Detroit — The first national treatment guideline for sudden hearing loss has finally been published in the journal Otolaryngology-Head and Neck Surgery.
Sudden hearing loss is the rapid onset of hearing impairment in one or both ears. Patients typically report having a feeling of a full or blocked ear. The new guideline was developed by a 19-member panel led by Robert J. Stachler, MD, an otolaryngologist in the Department of Otolaryngology-Head & Neck Surgery at Henry Ford Hospital in Detroit.
"In most cases, patients will have multiple visits with several physicians and undergo extensive testing before a diagnosis is made. There’s also been a lack of one or more uniformly accepted treatments, or a consensus on how to counsel patients who do not fully recover their hearing," said Dr Stachler in the press statement. He added, "By focusing on opportunities for quality improvement, the guideline should improve diagnosis, reduce unnecessary tests and imaging procedures, and improve hearing for patients affected by sudden hearing loss."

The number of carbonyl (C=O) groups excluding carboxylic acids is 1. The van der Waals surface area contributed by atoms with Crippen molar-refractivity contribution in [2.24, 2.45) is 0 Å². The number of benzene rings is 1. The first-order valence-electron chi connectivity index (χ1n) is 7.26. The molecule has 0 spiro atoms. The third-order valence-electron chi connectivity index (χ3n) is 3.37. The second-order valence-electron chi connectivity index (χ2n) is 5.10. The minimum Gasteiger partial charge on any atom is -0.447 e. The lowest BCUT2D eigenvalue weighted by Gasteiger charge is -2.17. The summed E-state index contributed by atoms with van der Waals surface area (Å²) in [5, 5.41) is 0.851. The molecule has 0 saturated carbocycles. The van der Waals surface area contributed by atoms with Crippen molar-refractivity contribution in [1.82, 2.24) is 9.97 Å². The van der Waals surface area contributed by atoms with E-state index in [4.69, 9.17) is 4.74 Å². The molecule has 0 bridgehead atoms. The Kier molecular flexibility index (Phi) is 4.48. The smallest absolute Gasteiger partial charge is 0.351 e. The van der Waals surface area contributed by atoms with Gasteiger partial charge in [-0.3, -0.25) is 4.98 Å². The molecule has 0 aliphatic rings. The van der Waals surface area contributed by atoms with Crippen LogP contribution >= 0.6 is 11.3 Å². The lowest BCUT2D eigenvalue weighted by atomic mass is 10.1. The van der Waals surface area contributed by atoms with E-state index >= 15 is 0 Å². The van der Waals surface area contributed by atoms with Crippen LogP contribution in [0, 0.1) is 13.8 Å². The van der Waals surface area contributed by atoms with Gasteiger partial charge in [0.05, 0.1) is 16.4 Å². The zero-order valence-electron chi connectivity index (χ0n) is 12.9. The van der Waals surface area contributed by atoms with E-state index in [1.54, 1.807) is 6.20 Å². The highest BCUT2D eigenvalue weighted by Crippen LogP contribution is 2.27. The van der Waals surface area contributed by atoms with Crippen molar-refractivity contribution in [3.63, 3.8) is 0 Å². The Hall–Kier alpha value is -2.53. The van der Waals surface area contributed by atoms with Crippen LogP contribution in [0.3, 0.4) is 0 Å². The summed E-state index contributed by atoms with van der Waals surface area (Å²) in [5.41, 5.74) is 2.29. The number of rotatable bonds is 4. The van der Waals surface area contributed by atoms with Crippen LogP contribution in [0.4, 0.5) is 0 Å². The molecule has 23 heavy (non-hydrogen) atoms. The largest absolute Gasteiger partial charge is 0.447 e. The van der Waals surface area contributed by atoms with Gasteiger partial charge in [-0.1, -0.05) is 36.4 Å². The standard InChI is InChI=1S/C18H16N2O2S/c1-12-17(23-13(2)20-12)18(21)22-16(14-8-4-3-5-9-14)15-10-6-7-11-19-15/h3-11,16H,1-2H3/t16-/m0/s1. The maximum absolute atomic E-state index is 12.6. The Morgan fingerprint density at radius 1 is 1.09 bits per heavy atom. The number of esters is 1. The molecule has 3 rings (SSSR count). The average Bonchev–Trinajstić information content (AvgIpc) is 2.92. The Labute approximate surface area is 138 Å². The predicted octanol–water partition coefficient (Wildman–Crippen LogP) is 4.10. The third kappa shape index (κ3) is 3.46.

The panel developed the guideline after reviewing past research and reaching a consensus for patient diagnosis, management, and follow-up care. The guideline includes:
- Recommendations to help clinicians distinguish conductive hearing loss from sensorineural hearing loss in patients with sudden hearing loss. Both are common causes of hearing loss, but they have very different treatment strategies.
- Information to better educate patients about the benefits and risks of medical intervention.
- A range of amplification and hearing assistive technology available to those patients with incomplete recovery of hearing.
- Recommendations against clinicians ordering computer tomography (CT) of the head/brain as part of the initial patient evaluation.
In addition to sudden hearing loss, the guideline covers sudden sensorineural hearing loss (SSNHL).
The complete guideline is published as a supplement to Otolaryngology-Head and Neck Surgery, and can be downloaded at www.entnet.org.
SOURCE: Henry Ford Hospital